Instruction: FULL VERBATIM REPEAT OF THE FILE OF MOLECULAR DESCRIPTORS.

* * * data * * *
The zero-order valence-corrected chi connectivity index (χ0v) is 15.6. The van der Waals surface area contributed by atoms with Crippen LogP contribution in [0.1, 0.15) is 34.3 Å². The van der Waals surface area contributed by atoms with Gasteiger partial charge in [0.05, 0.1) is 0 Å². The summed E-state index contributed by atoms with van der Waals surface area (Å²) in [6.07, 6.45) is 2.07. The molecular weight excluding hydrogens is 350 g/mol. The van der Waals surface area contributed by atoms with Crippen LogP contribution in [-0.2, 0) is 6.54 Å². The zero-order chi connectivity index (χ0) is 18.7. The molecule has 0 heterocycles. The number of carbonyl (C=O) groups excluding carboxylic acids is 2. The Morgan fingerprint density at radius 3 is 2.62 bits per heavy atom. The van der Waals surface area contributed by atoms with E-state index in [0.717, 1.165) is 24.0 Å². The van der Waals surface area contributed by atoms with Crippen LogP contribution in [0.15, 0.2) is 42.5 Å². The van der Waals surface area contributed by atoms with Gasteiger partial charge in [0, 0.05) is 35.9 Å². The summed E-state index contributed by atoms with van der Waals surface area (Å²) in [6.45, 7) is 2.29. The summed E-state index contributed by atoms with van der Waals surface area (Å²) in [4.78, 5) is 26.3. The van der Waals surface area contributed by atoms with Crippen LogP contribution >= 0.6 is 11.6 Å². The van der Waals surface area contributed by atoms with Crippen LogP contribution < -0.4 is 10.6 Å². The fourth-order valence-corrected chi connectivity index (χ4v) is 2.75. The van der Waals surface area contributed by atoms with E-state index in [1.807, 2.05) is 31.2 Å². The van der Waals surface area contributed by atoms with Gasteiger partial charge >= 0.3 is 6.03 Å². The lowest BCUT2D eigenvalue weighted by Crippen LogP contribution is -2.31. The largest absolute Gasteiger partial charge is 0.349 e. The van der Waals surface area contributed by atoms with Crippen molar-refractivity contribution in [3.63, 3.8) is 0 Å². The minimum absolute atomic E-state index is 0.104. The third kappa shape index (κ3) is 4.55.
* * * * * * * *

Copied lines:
The zero-order valence-corrected chi connectivity index (χ0v) is 15.6. The van der Waals surface area contributed by atoms with Crippen LogP contribution in [0.1, 0.15) is 34.3 Å². The van der Waals surface area contributed by atoms with Gasteiger partial charge in [0.05, 0.1) is 0 Å². The summed E-state index contributed by atoms with van der Waals surface area (Å²) in [6.07, 6.45) is 2.07. The molecular weight excluding hydrogens is 350 g/mol. The van der Waals surface area contributed by atoms with Crippen LogP contribution in [-0.2, 0) is 6.54 Å². The zero-order chi connectivity index (χ0) is 18.7. The molecule has 0 heterocycles. The number of carbonyl (C=O) groups excluding carboxylic acids is 2. The Morgan fingerprint density at radius 3 is 2.62 bits per heavy atom. The van der Waals surface area contributed by atoms with E-state index in [0.717, 1.165) is 24.0 Å². The van der Waals surface area contributed by atoms with Crippen LogP contribution in [0.15, 0.2) is 42.5 Å². The van der Waals surface area contributed by atoms with Gasteiger partial charge in [0, 0.05) is 35.9 Å². The summed E-state index contributed by atoms with van der Waals surface area (Å²) in [6.45, 7) is 2.29. The summed E-state index contributed by atoms with van der Waals surface area (Å²) in [4.78, 5) is 26.3. The van der Waals surface area contributed by atoms with Crippen LogP contribution >= 0.6 is 11.6 Å². The van der Waals surface area contributed by atoms with Crippen LogP contribution < -0.4 is 10.6 Å². The fourth-order valence-corrected chi connectivity index (χ4v) is 2.75. The van der Waals surface area contributed by atoms with E-state index in [1.807, 2.05) is 31.2 Å². The van der Waals surface area contributed by atoms with Gasteiger partial charge >= 0.3 is 6.03 Å². The lowest BCUT2D eigenvalue weighted by Crippen LogP contribution is -2.31. The largest absolute Gasteiger partial charge is 0.349 e. The van der Waals surface area contributed by atoms with Crippen molar-refractivity contribution in [3.63, 3.8) is 0 Å². The minimum absolute atomic E-state index is 0.104. The third kappa shape index (κ3) is 4.55.